One of the worst moments in photography is when you get things back on the computer from a shoot to see that dreaded blur! If only you had been able to stabilize the camera more. I can’t tell you how…
I’m coming out of silence for Wordless Wednesdays…primarily because so many people are asking me questions via email, Twitter, and FB to share details about the composition, post production, and other details. Instead of just spitting out metadata and other information, I’ve got questions and answers from now on:
#1 – What rule of composition did I use and why?
I chose the Rule of Thirds for this shot, and specifically chose the lower left third to be the grabber. I didn’t want this to be an overpowering shot, for the eye to just enjoy the plethora of tulips…but the little tiny yellow and red amongst the larger red ones struck me for some reason, so I framed it to the lower left – thus giving more space for the eye to expand out from there to the rest of the scene.
#2 – Are any rules of composition broken?
Here, I don’t think so – in general, the Rule of Thirds applies, and the Golden K also applies if you look at it for more than a second or two…see the K lines appear in the red tulips? Kinda neat, eh?
#3 – What camera/lens combo did I use?
For this shot, I was on my trusty Canon 40D, and the lens mount was none other than the Canon kit 18-55mm (nonIS)! I went with the 18-55 mm lens because this is a very good lens for approximating the equivalent of what the human eye sees, and for this photo shoot, I wanted that effect.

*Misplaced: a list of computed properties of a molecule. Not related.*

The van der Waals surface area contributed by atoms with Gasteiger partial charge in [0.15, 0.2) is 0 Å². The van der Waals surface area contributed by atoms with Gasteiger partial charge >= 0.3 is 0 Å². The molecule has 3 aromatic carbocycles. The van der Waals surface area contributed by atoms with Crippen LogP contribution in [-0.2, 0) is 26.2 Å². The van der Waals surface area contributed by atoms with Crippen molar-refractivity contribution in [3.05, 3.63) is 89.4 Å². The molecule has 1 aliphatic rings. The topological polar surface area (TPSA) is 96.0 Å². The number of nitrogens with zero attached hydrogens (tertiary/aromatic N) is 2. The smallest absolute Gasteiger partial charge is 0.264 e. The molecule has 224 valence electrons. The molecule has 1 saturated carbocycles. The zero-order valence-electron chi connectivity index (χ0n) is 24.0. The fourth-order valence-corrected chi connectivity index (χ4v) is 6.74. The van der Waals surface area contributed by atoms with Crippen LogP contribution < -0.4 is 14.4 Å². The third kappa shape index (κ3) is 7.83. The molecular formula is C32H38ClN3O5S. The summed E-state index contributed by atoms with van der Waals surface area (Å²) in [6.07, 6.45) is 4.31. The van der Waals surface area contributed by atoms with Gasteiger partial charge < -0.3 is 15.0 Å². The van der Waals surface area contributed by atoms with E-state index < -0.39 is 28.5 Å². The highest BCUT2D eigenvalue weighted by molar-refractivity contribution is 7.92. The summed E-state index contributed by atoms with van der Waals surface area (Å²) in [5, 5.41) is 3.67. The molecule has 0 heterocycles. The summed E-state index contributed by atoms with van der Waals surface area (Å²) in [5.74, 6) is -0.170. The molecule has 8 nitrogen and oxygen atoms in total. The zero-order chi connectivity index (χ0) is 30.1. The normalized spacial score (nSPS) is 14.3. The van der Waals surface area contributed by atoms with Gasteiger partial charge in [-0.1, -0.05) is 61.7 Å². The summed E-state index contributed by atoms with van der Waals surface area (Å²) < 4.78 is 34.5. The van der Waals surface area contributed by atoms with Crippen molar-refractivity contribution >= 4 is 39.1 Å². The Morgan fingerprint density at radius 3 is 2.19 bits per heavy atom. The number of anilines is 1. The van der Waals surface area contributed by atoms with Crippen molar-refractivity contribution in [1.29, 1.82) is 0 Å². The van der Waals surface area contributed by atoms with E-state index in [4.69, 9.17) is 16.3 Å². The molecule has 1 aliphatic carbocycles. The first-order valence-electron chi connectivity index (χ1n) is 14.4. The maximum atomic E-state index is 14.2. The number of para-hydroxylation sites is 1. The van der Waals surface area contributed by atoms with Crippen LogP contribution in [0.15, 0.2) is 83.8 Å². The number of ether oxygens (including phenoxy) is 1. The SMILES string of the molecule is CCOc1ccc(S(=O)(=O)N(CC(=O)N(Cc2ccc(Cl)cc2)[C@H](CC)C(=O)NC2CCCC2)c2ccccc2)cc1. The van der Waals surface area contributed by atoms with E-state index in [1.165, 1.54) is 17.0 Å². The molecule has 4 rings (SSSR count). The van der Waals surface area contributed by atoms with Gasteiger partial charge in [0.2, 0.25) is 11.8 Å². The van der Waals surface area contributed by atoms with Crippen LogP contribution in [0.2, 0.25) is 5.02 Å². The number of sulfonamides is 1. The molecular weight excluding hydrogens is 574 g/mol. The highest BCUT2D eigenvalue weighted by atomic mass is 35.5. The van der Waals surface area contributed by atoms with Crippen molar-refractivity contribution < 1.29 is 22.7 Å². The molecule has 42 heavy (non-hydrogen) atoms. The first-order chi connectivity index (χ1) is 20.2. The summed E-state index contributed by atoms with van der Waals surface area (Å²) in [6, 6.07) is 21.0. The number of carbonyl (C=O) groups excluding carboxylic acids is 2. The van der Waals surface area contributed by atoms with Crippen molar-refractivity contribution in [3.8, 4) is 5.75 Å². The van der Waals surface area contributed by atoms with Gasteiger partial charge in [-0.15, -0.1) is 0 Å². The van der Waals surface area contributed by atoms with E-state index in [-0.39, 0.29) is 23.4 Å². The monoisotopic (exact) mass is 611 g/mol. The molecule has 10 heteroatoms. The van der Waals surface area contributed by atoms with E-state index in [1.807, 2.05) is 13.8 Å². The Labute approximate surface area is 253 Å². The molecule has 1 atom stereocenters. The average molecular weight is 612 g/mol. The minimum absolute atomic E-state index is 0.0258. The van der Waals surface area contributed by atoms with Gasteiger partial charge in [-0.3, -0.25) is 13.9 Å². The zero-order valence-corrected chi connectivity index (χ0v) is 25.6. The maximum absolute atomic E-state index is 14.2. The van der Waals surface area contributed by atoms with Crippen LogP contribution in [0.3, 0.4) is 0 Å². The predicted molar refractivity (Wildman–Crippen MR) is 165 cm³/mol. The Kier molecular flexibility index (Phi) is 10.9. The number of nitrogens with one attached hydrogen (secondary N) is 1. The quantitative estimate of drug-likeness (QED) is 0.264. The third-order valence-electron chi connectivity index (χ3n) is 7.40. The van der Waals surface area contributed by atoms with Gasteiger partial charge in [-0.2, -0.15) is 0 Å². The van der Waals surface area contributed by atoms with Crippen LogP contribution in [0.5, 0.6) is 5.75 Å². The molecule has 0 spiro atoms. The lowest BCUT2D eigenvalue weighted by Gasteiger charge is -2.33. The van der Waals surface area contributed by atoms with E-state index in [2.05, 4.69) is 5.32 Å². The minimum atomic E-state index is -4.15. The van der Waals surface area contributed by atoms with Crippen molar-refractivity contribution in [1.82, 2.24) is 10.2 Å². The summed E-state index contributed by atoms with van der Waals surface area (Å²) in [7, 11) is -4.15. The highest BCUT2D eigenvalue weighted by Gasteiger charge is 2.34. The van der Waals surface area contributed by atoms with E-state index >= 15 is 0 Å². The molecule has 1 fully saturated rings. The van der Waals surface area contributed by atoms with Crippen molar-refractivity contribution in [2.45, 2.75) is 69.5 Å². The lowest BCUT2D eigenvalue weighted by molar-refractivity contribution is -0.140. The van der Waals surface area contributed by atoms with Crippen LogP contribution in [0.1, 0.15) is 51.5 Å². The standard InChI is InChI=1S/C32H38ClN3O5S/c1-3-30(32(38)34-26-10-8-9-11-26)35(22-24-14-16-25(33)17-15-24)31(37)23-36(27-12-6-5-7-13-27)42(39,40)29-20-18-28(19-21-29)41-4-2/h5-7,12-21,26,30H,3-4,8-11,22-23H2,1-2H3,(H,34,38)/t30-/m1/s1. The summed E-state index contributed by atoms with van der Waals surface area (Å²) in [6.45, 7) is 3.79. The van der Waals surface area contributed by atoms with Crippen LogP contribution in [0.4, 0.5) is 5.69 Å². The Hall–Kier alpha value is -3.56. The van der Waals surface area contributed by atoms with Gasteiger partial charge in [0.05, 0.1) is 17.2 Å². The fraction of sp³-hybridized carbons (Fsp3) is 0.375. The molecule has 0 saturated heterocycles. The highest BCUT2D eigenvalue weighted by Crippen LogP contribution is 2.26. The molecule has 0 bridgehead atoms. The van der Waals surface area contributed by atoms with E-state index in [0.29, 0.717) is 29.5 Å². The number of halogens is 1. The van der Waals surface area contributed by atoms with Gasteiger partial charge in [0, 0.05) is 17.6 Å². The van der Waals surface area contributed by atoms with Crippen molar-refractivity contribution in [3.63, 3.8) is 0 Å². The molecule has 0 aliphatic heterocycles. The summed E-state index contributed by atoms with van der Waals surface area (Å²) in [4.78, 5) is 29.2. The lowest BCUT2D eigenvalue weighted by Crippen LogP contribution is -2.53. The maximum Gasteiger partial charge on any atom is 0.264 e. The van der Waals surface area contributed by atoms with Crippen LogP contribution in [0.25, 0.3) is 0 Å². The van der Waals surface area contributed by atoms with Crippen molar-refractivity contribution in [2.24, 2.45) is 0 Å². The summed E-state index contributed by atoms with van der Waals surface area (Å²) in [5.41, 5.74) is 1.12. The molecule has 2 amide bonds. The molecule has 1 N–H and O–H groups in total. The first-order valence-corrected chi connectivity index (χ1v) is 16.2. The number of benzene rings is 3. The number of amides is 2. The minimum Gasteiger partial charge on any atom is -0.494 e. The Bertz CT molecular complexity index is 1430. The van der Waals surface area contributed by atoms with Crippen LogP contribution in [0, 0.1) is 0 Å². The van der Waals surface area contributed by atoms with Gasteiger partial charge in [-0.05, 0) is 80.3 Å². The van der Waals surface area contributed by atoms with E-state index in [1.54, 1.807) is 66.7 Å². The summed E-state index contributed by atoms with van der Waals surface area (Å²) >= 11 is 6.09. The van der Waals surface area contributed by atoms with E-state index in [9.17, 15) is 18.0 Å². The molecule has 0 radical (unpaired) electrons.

#4 – What lighting did I use?
Here, there were no lights…it was au naturale: S=1/60th, f7.1, focal length = 50mm, and an ISO of 1250! (Yep, ISO 1250 – I was hand holding and wanted to keep it bright! The scene was actually much darker, because the sun was going down, and I really wanted the colors to pop! Depth of field was also important to me, because all the flowers needed to stay relatively sharp. Since I was shooting light and on the fly (no tripod or monopod), my only option for getting the brightness in the scene that I wanted was to push the ISO settings up to maintain correct exposure.
#5 – How did I process it?
I processed this in Lightroom 4, using just a few tweaks on the right panel: I had under-exposed a little (especially given the fading lighting conditions), so upped that by .76. I also set Clarity, Vibrance and Saturation to 50, +10, and +10 accordingly. These settings helped bring out more of the color and vibrance that I was seeing but was not in the default raw file. My sharpening and noise levels were also set to +73 and +50…the sharpening was up that high because,w ell, we always have to sharpen at least a little, and a went a little higher to help define that depth of field. Lastly, the noise levels were pushed up to help counter the impact of the ISO when I was shooting.
Hopefully this will help those of you who are interested in learning what I see with my eye and why I capture certain images. If you have more questions, or thoughts on improvement, feel free to share those in the comments!
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